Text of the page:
First, it was disgusting creature from outer space against disgusting creature from outer space in Alien Vs. Predator.
Then, it was foreign action star against foreign action star in WAR.
But now come the most exciting match up of them all. It’s brit versus brit in Sleuth.
Come see them drink tea and complain about the weather. In theaters everywhere October 12.
When I was talking about the poster for Reservation Road I mentioned the popularity of the strips poster design, where the poster is divided in strips and each strip has one or two of the main characters. I think I will cal this variation “dirty strips”. It’s like the normal strips poster, but with RAGGED EDGES! Which makes it all so much more radical.
All snark aside, I actually like what they are doing here. Not only the ragged edges, but also the use of some very busy backgrounds and the coloring. There is a lot to look at and I think that overall the image makes the movie seem exciting, stylish and action packed. In other words it makes the movie seem thrilling.
But I totally understand Chris from Movie Marketing Madness whose reaction to the poster was “Seriously – Stop it with the stripes.”
We meet again, Mr. hazard suit man.
Some of you might remember seeing this poster for 28 Weeks Later earlier this year.
I liked the 28 weeks Later poster. The one for Right At Your Door not so much. Although the latter does manage to convey that basic premise of the movie (a dirty bomb goes off in Los Angeles) it lacks the style of the former. The new poster is too slick, too clean, and because of that I think it doesn’t get across the sense of mayhem and danger as well.
From what I have read about Right At Your Door a good deal of the film takes place inside the house of the protagonist, where he seals himself. There he has to face the fear, the lack of information and the isolation. This is one of the elements that distinguishes this movie from the run of the mill disaster pic, and it would have been interesting if the poster had tried to show some of that. Or to show something else that made the film look more unique.
As it is now I think this is a decent, but very uninspired poster.
Oh, I really like this poster. Such a distinctive image, it immediately stands out. And the use of this tagline together with the out of focus image of George Clooney is very, very clever, and it give us a good feel for what the film is going to be like and the general themes it will approach. This is an example of big letters done right: short sentence, easy to read and related to the rest of the image.
And I love that they managed to use the face of the star in a creative way. More of that, please!
Andrew over at Movie Patron blog says this reminds him of a book cover. Me too, although in the book the red letters would probably contain the title. Now, not all good book covers would make for a good poster. But I think this design would work in both mediums. Which makes it even more interesting.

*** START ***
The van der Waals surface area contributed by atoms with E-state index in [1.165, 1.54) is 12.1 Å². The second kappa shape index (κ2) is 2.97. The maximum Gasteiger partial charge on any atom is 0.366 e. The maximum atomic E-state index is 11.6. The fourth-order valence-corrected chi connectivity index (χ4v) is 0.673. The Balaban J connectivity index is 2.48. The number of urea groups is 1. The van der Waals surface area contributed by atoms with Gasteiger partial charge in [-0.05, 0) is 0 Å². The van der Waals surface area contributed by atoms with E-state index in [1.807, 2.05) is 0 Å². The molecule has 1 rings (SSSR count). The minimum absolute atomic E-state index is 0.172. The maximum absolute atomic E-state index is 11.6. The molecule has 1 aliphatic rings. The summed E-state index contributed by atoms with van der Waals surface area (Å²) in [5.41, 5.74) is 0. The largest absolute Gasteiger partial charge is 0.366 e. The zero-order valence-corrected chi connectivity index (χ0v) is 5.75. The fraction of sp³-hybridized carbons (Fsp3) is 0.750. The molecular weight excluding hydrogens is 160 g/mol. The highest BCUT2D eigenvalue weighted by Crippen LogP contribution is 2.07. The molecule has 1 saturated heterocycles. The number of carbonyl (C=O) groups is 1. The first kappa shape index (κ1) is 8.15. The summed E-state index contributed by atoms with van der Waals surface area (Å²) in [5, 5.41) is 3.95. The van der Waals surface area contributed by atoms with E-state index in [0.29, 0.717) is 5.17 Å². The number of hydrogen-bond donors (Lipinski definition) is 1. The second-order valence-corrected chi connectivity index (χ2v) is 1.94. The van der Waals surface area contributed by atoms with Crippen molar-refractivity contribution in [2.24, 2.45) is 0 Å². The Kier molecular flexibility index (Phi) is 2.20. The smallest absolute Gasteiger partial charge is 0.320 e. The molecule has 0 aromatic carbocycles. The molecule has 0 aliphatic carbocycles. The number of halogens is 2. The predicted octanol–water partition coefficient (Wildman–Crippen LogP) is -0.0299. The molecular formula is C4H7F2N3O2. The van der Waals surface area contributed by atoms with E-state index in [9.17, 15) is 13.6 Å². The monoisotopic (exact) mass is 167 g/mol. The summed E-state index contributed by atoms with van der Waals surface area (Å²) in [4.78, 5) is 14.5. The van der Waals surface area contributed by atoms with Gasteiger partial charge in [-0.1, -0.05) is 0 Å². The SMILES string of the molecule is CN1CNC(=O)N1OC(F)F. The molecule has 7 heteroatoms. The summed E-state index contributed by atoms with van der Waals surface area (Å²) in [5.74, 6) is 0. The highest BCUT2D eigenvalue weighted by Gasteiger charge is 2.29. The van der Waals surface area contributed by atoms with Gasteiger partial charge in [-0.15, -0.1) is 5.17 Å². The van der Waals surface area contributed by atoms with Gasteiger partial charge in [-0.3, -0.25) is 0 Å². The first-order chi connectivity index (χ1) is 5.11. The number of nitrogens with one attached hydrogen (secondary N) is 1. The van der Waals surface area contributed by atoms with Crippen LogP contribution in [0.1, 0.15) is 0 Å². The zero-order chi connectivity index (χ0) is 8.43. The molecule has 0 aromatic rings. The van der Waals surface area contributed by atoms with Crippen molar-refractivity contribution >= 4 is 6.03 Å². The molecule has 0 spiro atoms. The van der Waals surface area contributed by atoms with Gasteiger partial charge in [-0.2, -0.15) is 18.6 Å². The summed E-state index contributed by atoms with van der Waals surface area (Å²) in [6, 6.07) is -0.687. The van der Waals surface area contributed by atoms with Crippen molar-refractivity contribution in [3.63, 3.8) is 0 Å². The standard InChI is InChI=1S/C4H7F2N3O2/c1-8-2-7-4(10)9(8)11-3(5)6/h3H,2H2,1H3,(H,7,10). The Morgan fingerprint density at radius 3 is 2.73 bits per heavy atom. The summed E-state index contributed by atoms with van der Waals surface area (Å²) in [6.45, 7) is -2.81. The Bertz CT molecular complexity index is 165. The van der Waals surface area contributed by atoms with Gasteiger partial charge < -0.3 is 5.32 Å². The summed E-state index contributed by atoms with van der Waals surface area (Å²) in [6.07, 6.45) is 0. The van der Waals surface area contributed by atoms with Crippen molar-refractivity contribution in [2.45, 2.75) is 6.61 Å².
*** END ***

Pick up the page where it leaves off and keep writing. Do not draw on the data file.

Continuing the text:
(click for a large version)
You know, I understand the urge to add the image strip towards the bottom of the poster with the faces of Viggo Mortensen and Naomi Watts. After all, if you are paying good money for two somewhat known actors you might as well plaster their faces all over the marketing materials, right? But I think in this case the strip ends up breaking what is an otherwise excellent poster design.
I like pretty much everything else. The dark color scheme with a few dashes of red is a classic, and it still works. The heavily tattooed hands make for an interesting and memorable centerpiece image. The tagline is intriguing and the poster adequately highlights that this is a David Cronenberg movie. Simple, but striking. However, the strip doesn’t really fit with those elements. Also, this kind of strip with the faces of the main characters has become so common in the art for thrillers that it ends up robing the poster from some of its uniqueness.
So, it could have been better, very easily. I still sort of like the poster tough.
(click for a larger version)
I mostly agree with Chris form Movie Marketing Madness on this one. The poster clearly places The Kingdom as an action film centered around Jamie Foxx, with Jennifer Garner as a secondary draw. Conversely it downplays the more political aspects of the movie and the rest of the cast. I have no idea if that is and accurate representation of the actual movie, but it seems like an effective way of selling it.
And yes, in this particular case I think the having the picture occupy only half of the poster, with the other half occupied mostly by the title and a dark background, works very well. It gives a the poster a nice distinctive look.
Well, this is certainly much better than the last Invasion poster. At least it isn’t ugly and it does manages to transmits some sense of danger, both with Nicole Kidman’s expression and with what looks a lot like a zombie horde in the background, partially covered by the light.
Still, it isn’t an awe inspiring poster. Considering how awful the last poster was, and considering that they seem to be having some trouble getting people interested in this film, I really wish they had gone with something a little bolder.
But it’s not bad.